That’s my lot. Thanks to William Gallagher for making me erect this shaky little lemonade stand on the blog tour route. I hope my product doesn’t give you tummy-cramp or make you wee excessively further down the road.

Oh, and travel safe. 


War Horse – From the Theatre, Through the Big Screen, and Back Again

I rarely get the urge to write reviews of stuff these days. I have to love something very much or else I have to be divided in myself about how much I actually like something.

Today it’s that latter sort-of-a-thing.

Last Thursday evening, ‘War Horse’ was transmitted live from The New London Theatre to loads of cinemas all over the place. One of the places happened to be our local Multiplex here in Castlebar. Trish and I went along with a medium Coke and a large bag of Maltesers to share.

I have wanted to see War Horse for the longest time. The snippets of visuals and stills I have seen here and there had made me highly curious, particularly about the production and the staging. The touring production arrives in Dublin next month for a lengthy run but, for various reasons (money) I didn’t think I’d be able to get to see it in the good seats I know I would require. So this cinema-showing suited me just fine. I saw Frankenstein in this way on Paddy’s Day two years ago (that probably means it was actually three years ago but hey-ho) and I thought it was bloody magnificent.

So, what about War Horse, Ken, now that you’ve finally seen it? What do you reckon mate? Eh? Eh?

I liked it. I liked it very much. I have reservations, which is why I’m driven to scribble about it but I did like it a lot.

For me, the absolute star of the show is the production itself. Wait, let’s boil that down some more. For me, the absolute star of the show is the horse. No, let's boil it down just one more time. For me, the absolute stars of the show are the puppeteers who animate the horses. There, I’ve said it (finally).

The horses are puppets, as you all know. And the puppeteers, as you may also know, hide in plain sight. Dressed in full character costume, they ‘work' the horse with evident focus and physical exertion. At first they seem obtrusive and obvious there on the stage but, as the story unfolds, they ‘become’ the horse and the horse ‘becomes’ them. It is quite an extraordinary thing and it is, I believe, the reason that people come back to see ‘War Horse’ time and again, even if they do not realise it. 

You see, the puppeteers don’t just operate the horse. They are the horse. When the central character addresses his beloved Joey, the puppeteers do not so much try to make the puppet respond. They are right there themselves responding on behalf of the puppet. Not only are they moving a horse puppet, they are the personality of the horse. They snort and screech and bellow. They show impassiveness and fear and anger as required. We the audience see the horse created by this amazing melding of puppet and puppeteer and the result is simply astonishing. I would gladly go back to see that symbiosis happen again and I am sure I would be equally fascinated by it.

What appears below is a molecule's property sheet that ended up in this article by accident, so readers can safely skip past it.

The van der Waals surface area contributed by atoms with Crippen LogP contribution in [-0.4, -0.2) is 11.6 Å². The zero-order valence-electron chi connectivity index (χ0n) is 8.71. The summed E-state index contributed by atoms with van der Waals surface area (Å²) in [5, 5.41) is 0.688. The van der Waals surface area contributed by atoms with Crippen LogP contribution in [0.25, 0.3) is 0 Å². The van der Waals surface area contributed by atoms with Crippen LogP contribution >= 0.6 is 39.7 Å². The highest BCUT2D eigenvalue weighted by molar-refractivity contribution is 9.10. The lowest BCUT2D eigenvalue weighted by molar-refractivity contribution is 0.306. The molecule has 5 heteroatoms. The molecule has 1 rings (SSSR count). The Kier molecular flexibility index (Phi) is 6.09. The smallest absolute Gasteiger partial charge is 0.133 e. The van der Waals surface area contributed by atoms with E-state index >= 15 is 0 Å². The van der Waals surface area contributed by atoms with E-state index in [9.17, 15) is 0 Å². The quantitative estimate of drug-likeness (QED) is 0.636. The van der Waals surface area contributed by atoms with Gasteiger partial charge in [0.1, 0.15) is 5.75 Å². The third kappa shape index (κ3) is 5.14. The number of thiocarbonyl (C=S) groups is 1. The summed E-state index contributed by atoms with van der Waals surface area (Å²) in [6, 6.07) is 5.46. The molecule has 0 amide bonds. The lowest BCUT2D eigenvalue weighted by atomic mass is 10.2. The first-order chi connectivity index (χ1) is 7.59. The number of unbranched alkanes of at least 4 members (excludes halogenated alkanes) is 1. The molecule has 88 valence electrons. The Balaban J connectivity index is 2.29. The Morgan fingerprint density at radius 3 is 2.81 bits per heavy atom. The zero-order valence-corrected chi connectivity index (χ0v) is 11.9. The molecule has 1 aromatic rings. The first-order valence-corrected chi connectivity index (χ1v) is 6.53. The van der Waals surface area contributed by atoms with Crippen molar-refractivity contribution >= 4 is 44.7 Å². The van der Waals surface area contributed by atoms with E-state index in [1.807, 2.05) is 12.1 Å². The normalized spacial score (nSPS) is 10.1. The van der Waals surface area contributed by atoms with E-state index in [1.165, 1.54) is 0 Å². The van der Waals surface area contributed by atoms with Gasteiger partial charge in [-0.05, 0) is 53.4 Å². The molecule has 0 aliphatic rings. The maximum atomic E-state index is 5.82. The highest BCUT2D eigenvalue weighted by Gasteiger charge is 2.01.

In truth, I would now like to go to Dublin and sit in the front row and see it in that way for myself. I would like to smell the sweat that must come from the performance, feel the horses hot breath on my face, and be lathered with the snot and saliva that emanates from those symbiotic animals on that stage. I know, ew, right? 

That was the limit of the cinema screening of the play. What was missing was the sense of being locked in the room with these enormous animals. The actual ‘feeling’ of them rather than simply the ‘seeing’.

There were other good things too. The singing fitted perfectly and was beautifully performed. The staging was imaginative and the ‘torn paper’ theme simple and extremely telling and memorable.

Great.  What didn’t you like, Ken? Tell us that.

Right. The story. The story is on-the-nose and not really novel enough to be engaging on its own. Things seem borrowed and derived from elsewhere. When the sergeant tells how he is not an officer and that he actually works for a living, we feel we’ve heard it before, even if we don’t know where. Also there are moments such as white flags of truce across the trenches which, dare I say it, almost feel clich├ęd. 

There is that curious matter of threat too. For me, the first act works better than the second. The first act contains a simple threat which engages the audience well. ‘The hero will lose his horse unless he can…’ It’s only a small thing but it engages our storytelling requirement for obstacles and hurdles. Curiously then the second act seems almost threat free even though the entire world at war stands between the hero and his horse.

Thinking about it, I reckon the threat in act two was simply too large for we the audience to grasp hold of. We needed something human and bite sized to engage with, like we had before the interval, and it just wasn’t there for us. There was spectacle and horror and friendship aplenty but there was also this lack of human-scaled challenge and that gap was populated by a line of characters who did not seem bridled to the narrative in any meaningful way.

The horses were the undoubted star. In an interval discussion, one of the directors indicated that they had been specifically looking for a project where they could work with Handsprung, the South African puppeteers. This makes perfect sense to me. The show starts and finishes with those guys and their creations. There is one moving scene in the play where a horse dies and the puppeteers gently abandon the horse puppet, rather like a soul leaving a body. Therein lies the truth of the matter. Those guys are the soul of the whole thing.

So that’s it, in a nutshell. A flawed story, brilliantly played and extraordinarily well produced. It was those horses, though, and the people who stood beside them and in front of them and beneath them. They were the ones who made it all so wonderful. 

Oh and the goose was great too… obviously.